Sparklers and Olympic Spirit

downloadWonder is the beginning of wisdom. – Socrates

This week presented a rare unexpected treat: an early look at the Olympic performances to come.  I’m gearing up to clear my schedule, although I’m not quite sure what it is about the Olympics I love so much.  I’m not a dedicated a sports fan, but the Olympics seem to go beyond sport.  Upon reflection, I think my love for the Olympics is explained by the same reasons that July 4th is my favorite holiday; it’s the sense of patriotism and togetherness, which wonderfully combines to produce that nebulous subject of many a recent article and New Year’s resolution: awe.

Team and Togetherness

Seeing these young athletes compete and perform as team USA is inspiring.  Giving of one’s self for team is an admirable thing, perhaps more so, as it is a weakness of mine.  I often prefer to work alone.  But sometimes, I find the alone-ness can become too much.  Watching young athletes come together to compete for their country is an amazing thing to me.  It makes me grateful to be a part of it, even as a distant viewer, as I am similarly grateful to all the men and women who strove and persevered to protect our freedom.

Likewise, in watching the amazing physical feats unfold, there’s a sense of being swept away from our own troubles.  Much like a good book, it’s wonderfully easy to lose yourself in their stories, and the nail-biting competition.

During the depression, movie-going reached an all-time high, despite disposable income being virtually non-existent for many families, even at pricing of 35 cents a ticket.  Some of this may be explained by escapism.  I do think we need an outlet every now and then.  People aren’t designed to be miserably immersed in their own difficulties all the time.  Seeing misery all around, stamped on the faces of friends and neighbors, is disheartening, and it’s easy to become downtrodden.

New York times columnist, David Carr, says And I think when darkness is intruding from every direction, people like to go in a room and hold hands and stare at a little campfire in common.

It is removing this separateness of self that so appeals, a coming together in support of something bigger than ourselves.  The promise is that for a time we will all be viewing together, and watching, and waiting, and hoping, and then breathe a collective sigh of relief when the hand touches the wall, or the feet land on the mat.  I love that breathless feeling, realizing I had been holding my breath the whole of the routine or race. When it is over, the problems I thought I had been facing, don’t seem as great.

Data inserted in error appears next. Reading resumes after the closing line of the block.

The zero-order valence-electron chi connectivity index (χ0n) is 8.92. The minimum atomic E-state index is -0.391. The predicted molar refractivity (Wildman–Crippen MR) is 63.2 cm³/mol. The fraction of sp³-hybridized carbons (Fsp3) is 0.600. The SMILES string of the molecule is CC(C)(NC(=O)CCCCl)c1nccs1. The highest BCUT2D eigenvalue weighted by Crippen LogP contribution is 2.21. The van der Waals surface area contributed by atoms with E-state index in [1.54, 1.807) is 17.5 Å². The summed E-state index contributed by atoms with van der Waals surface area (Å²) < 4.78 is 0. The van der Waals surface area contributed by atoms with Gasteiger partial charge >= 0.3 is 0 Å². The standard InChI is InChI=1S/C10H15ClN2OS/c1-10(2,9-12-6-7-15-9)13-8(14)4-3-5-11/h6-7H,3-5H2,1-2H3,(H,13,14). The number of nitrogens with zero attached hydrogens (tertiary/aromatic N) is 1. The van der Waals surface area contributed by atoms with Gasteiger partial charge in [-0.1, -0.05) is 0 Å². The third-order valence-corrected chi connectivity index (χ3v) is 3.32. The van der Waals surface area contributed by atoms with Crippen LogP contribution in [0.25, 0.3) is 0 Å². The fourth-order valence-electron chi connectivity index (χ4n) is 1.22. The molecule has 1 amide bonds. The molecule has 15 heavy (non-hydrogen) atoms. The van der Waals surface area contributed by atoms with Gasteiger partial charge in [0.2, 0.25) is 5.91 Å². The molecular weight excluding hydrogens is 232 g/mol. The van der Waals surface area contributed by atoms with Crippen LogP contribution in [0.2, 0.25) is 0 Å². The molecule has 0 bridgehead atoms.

True Grit

I find myself marveling at the sheer difficulty of the sport and routines these athletes achieve.  It seems each subsequent Olympics, the physical requirements increase, always adding an extra second, or foot, or flip, to be at the top.  It makes me feel all their hard work and years of discipline has been worth it.  I admire their grit, their perseverance, and marveling at all they must have given up to be here at the Olympic games. Seemingly if they can do this, can I not also overcome whatever challenge or issue I may be facing?

I feel similarly about history, reading and hearing stories of ancestors who fought for truth and righteous, and didn’t give up on their dreams.  Maybe I too, can find it in myself to reach beyond, to commit to a course, be it work, family, a hobby, or all three, or whatever it is that makes one happy, and follow it, with dogged dedication and determination.

Wonder and Awe

This year is also special, as I look forward to experiencing these Olympics with my daughter.  Her amazement and inquisitive questions about what’s she’s seeing, make me view it with fresh eyes.  She asks if she can take gymnastics, Will she be able to do this?  I smile as I answer, knowing she believes just one trip to the gym will enable her to execute a handspring on the beam.  She asks, Did I take gymnastics?  I did.  Well, then, Can I do this?  Again, I laugh visualizing what my miserable attempts at a mere cartwheel would look like.  Then, her eyes return the screen, as the gymnast runs, flips and turns, like a little doll, and lands seemingly effortlessly.  I see the joy and amazement shining in my daughter’s eyes.

I saw this same wonder on the face of both of my children in viewing July 4th fireworks.  As the fireworks began to ascend, and burst in the air, both children peered in awe, quite transfixed.  Michael, pointed and said, Oh!! Rainbow!  Julia’s face took on a look of enchantment.  After the first round of booms, she exclaimed, I am just amazed with my eyes!  The next multicolored shimmer brought, It is so pretty!  The next large resounding booming type, provoked, Oh my gosh!  She giggled her glee, and announced to the general crowd near us excitedly, This is my first fireworks!

Wonder and awe is something that’s easy to lose as we age, when the disillusionment of youth fades, replaced by knowing and acceptance.  When I think about the alternatives, I’m not sure I would choose my sedate adult ways over child-like enthusiasm and naivety.  I can only hope age will bring a new phase of spirit: peace and wisdom.  But, for a time, it is nice to experience wonder again, whether it comes from a firework’s boom-sizzle, a high-flying bar routine, or simply from my child’ smile.

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